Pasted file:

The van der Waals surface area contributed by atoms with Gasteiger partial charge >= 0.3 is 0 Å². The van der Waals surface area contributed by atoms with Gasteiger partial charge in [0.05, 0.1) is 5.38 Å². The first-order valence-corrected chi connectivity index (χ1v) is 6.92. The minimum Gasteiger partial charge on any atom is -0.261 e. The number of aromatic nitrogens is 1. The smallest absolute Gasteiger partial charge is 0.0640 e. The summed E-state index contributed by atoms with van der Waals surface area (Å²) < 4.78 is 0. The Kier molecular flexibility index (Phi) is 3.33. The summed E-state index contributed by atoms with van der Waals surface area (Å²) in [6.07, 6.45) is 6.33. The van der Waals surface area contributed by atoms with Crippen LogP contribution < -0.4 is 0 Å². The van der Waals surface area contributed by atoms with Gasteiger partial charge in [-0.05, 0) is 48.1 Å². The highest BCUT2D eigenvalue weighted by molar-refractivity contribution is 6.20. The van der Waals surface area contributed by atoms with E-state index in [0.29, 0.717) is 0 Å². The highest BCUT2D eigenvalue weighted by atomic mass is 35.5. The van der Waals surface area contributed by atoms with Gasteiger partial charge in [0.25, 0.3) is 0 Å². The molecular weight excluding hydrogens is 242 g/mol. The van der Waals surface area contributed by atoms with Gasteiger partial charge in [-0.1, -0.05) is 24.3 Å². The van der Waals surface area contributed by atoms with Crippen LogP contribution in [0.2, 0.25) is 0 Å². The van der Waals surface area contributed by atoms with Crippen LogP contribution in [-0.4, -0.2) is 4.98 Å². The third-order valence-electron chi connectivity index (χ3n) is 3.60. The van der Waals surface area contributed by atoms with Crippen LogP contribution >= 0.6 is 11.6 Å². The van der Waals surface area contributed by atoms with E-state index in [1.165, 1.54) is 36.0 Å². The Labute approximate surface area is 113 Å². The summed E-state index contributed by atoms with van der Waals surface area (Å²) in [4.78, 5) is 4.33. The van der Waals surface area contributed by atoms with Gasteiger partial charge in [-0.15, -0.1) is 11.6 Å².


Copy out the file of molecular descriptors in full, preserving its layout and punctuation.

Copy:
The van der Waals surface area contributed by atoms with Gasteiger partial charge >= 0.3 is 0 Å². The van der Waals surface area contributed by atoms with Gasteiger partial charge in [0.05, 0.1) is 5.38 Å². The first-order valence-corrected chi connectivity index (χ1v) is 6.92. The minimum Gasteiger partial charge on any atom is -0.261 e. The number of aromatic nitrogens is 1. The smallest absolute Gasteiger partial charge is 0.0640 e. The summed E-state index contributed by atoms with van der Waals surface area (Å²) < 4.78 is 0. The Kier molecular flexibility index (Phi) is 3.33. The summed E-state index contributed by atoms with van der Waals surface area (Å²) in [6.07, 6.45) is 6.33. The van der Waals surface area contributed by atoms with Crippen LogP contribution < -0.4 is 0 Å². The van der Waals surface area contributed by atoms with Gasteiger partial charge in [-0.05, 0) is 48.1 Å². The highest BCUT2D eigenvalue weighted by molar-refractivity contribution is 6.20. The van der Waals surface area contributed by atoms with E-state index in [0.29, 0.717) is 0 Å². The highest BCUT2D eigenvalue weighted by atomic mass is 35.5. The van der Waals surface area contributed by atoms with Gasteiger partial charge in [0.25, 0.3) is 0 Å². The molecular weight excluding hydrogens is 242 g/mol. The van der Waals surface area contributed by atoms with Gasteiger partial charge in [-0.1, -0.05) is 24.3 Å². The van der Waals surface area contributed by atoms with Crippen LogP contribution in [0.2, 0.25) is 0 Å². The van der Waals surface area contributed by atoms with Crippen LogP contribution in [-0.4, -0.2) is 4.98 Å². The third-order valence-electron chi connectivity index (χ3n) is 3.60. The van der Waals surface area contributed by atoms with Crippen LogP contribution >= 0.6 is 11.6 Å². The van der Waals surface area contributed by atoms with E-state index in [1.165, 1.54) is 36.0 Å². The Labute approximate surface area is 113 Å². The summed E-state index contributed by atoms with van der Waals surface area (Å²) in [4.78, 5) is 4.33. The van der Waals surface area contributed by atoms with Gasteiger partial charge in [-0.15, -0.1) is 11.6 Å².